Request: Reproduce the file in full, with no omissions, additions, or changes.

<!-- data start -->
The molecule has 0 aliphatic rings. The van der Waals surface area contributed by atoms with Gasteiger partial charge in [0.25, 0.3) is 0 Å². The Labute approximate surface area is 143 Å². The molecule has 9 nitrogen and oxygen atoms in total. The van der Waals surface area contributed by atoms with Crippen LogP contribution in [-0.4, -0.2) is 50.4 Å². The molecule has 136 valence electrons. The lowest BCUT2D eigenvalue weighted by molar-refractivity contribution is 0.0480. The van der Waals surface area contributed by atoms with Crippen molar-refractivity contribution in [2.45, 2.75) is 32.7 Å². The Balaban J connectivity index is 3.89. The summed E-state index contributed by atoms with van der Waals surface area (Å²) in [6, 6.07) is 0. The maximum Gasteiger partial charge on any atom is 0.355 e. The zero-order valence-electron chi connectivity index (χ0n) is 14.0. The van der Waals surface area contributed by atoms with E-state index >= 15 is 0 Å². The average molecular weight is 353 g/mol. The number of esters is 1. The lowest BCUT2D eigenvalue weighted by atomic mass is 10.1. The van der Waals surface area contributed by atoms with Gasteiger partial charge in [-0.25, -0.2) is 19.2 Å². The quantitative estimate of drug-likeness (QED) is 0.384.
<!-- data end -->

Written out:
The molecule has 0 aliphatic rings. The van der Waals surface area contributed by atoms with Gasteiger partial charge in [0.25, 0.3) is 0 Å². The Labute approximate surface area is 143 Å². The molecule has 9 nitrogen and oxygen atoms in total. The van der Waals surface area contributed by atoms with Crippen LogP contribution in [-0.4, -0.2) is 50.4 Å². The molecule has 136 valence electrons. The lowest BCUT2D eigenvalue weighted by molar-refractivity contribution is 0.0480. The van der Waals surface area contributed by atoms with Crippen molar-refractivity contribution in [2.45, 2.75) is 32.7 Å². The Balaban J connectivity index is 3.89. The summed E-state index contributed by atoms with van der Waals surface area (Å²) in [6, 6.07) is 0. The maximum Gasteiger partial charge on any atom is 0.355 e. The zero-order valence-electron chi connectivity index (χ0n) is 14.0. The van der Waals surface area contributed by atoms with E-state index >= 15 is 0 Å². The average molecular weight is 353 g/mol. The number of esters is 1. The lowest BCUT2D eigenvalue weighted by atomic mass is 10.1. The van der Waals surface area contributed by atoms with Gasteiger partial charge in [-0.25, -0.2) is 19.2 Å². The quantitative estimate of drug-likeness (QED) is 0.384.